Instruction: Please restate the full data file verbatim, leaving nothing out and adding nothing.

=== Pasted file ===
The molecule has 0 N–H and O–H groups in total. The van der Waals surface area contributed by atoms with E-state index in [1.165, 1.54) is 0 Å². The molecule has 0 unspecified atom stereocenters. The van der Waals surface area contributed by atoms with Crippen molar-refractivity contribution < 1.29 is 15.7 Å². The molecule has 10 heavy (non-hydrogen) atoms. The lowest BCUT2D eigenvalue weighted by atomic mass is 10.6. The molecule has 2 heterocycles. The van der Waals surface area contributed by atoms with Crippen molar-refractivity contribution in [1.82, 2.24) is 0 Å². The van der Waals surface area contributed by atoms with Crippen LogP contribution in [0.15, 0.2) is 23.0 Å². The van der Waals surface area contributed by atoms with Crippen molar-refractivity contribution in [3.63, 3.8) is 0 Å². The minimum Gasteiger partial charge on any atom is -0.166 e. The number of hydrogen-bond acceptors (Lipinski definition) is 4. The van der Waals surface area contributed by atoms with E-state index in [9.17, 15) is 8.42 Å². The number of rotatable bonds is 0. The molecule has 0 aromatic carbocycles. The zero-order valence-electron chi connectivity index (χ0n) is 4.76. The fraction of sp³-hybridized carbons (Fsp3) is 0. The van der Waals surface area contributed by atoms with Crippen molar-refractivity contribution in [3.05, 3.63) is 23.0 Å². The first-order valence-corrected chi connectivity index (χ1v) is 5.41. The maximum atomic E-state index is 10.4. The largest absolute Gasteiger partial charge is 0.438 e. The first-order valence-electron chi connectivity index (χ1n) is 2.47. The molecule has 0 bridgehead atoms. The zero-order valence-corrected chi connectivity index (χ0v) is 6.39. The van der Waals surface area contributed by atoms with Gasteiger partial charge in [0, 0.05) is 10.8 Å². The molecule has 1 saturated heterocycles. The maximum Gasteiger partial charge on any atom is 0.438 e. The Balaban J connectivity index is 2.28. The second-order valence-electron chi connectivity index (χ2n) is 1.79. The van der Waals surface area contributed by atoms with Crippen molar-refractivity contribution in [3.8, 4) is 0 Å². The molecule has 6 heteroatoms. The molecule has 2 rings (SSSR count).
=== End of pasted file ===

The molecule has 0 N–H and O–H groups in total. The van der Waals surface area contributed by atoms with E-state index in [1.165, 1.54) is 0 Å². The molecule has 0 unspecified atom stereocenters. The van der Waals surface area contributed by atoms with Crippen molar-refractivity contribution < 1.29 is 15.7 Å². The molecule has 10 heavy (non-hydrogen) atoms. The lowest BCUT2D eigenvalue weighted by atomic mass is 10.6. The molecule has 2 heterocycles. The van der Waals surface area contributed by atoms with Crippen molar-refractivity contribution in [1.82, 2.24) is 0 Å². The van der Waals surface area contributed by atoms with Crippen LogP contribution in [0.15, 0.2) is 23.0 Å². The van der Waals surface area contributed by atoms with Crippen molar-refractivity contribution in [3.63, 3.8) is 0 Å². The minimum Gasteiger partial charge on any atom is -0.166 e. The number of hydrogen-bond acceptors (Lipinski definition) is 4. The van der Waals surface area contributed by atoms with E-state index in [9.17, 15) is 8.42 Å². The number of rotatable bonds is 0. The molecule has 0 aromatic carbocycles. The zero-order valence-electron chi connectivity index (χ0n) is 4.76. The fraction of sp³-hybridized carbons (Fsp3) is 0. The van der Waals surface area contributed by atoms with Crippen molar-refractivity contribution in [3.05, 3.63) is 23.0 Å². The first-order valence-corrected chi connectivity index (χ1v) is 5.41. The maximum atomic E-state index is 10.4. The largest absolute Gasteiger partial charge is 0.438 e. The first-order valence-electron chi connectivity index (χ1n) is 2.47. The molecule has 0 bridgehead atoms. The zero-order valence-corrected chi connectivity index (χ0v) is 6.39. The van der Waals surface area contributed by atoms with Gasteiger partial charge in [0, 0.05) is 10.8 Å². The molecule has 1 saturated heterocycles. The maximum Gasteiger partial charge on any atom is 0.438 e. The Balaban J connectivity index is 2.28. The second-order valence-electron chi connectivity index (χ2n) is 1.79. The van der Waals surface area contributed by atoms with Crippen molar-refractivity contribution in [3.8, 4) is 0 Å². The molecule has 6 heteroatoms. The molecule has 2 rings (SSSR count).